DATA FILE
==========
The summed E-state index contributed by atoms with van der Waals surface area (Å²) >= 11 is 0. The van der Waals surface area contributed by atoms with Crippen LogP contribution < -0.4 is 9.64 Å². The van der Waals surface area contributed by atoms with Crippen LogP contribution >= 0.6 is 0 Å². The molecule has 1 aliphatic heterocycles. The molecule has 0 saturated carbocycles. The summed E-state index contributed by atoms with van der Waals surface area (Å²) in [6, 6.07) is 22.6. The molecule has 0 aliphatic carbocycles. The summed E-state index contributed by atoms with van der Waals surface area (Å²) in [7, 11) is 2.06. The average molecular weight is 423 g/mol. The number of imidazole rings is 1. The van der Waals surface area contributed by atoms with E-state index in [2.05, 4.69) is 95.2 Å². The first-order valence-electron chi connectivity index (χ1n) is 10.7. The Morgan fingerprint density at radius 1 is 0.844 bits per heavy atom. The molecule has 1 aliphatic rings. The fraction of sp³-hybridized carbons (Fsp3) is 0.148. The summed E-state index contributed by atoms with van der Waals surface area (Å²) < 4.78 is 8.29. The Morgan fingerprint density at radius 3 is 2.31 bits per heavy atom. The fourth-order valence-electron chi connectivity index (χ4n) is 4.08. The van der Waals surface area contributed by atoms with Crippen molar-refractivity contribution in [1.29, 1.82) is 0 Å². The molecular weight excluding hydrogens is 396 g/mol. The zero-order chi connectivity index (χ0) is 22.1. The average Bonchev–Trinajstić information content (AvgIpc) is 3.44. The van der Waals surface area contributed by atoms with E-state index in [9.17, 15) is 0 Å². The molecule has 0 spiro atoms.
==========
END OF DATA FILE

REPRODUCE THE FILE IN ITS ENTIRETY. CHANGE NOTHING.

The summed E-state index contributed by atoms with van der Waals surface area (Å²) >= 11 is 0. The van der Waals surface area contributed by atoms with Crippen LogP contribution < -0.4 is 9.64 Å². The van der Waals surface area contributed by atoms with Crippen LogP contribution >= 0.6 is 0 Å². The molecule has 1 aliphatic heterocycles. The molecule has 0 saturated carbocycles. The summed E-state index contributed by atoms with van der Waals surface area (Å²) in [6, 6.07) is 22.6. The molecule has 0 aliphatic carbocycles. The summed E-state index contributed by atoms with van der Waals surface area (Å²) in [7, 11) is 2.06. The average molecular weight is 423 g/mol. The number of imidazole rings is 1. The van der Waals surface area contributed by atoms with E-state index in [2.05, 4.69) is 95.2 Å². The first-order valence-electron chi connectivity index (χ1n) is 10.7. The Morgan fingerprint density at radius 1 is 0.844 bits per heavy atom. The molecule has 1 aliphatic rings. The fraction of sp³-hybridized carbons (Fsp3) is 0.148. The summed E-state index contributed by atoms with van der Waals surface area (Å²) < 4.78 is 8.29. The Morgan fingerprint density at radius 3 is 2.31 bits per heavy atom. The fourth-order valence-electron chi connectivity index (χ4n) is 4.08. The van der Waals surface area contributed by atoms with Crippen molar-refractivity contribution in [1.29, 1.82) is 0 Å². The molecular weight excluding hydrogens is 396 g/mol. The zero-order chi connectivity index (χ0) is 22.1. The average Bonchev–Trinajstić information content (AvgIpc) is 3.44. The van der Waals surface area contributed by atoms with E-state index in [9.17, 15) is 0 Å². The molecule has 0 spiro atoms.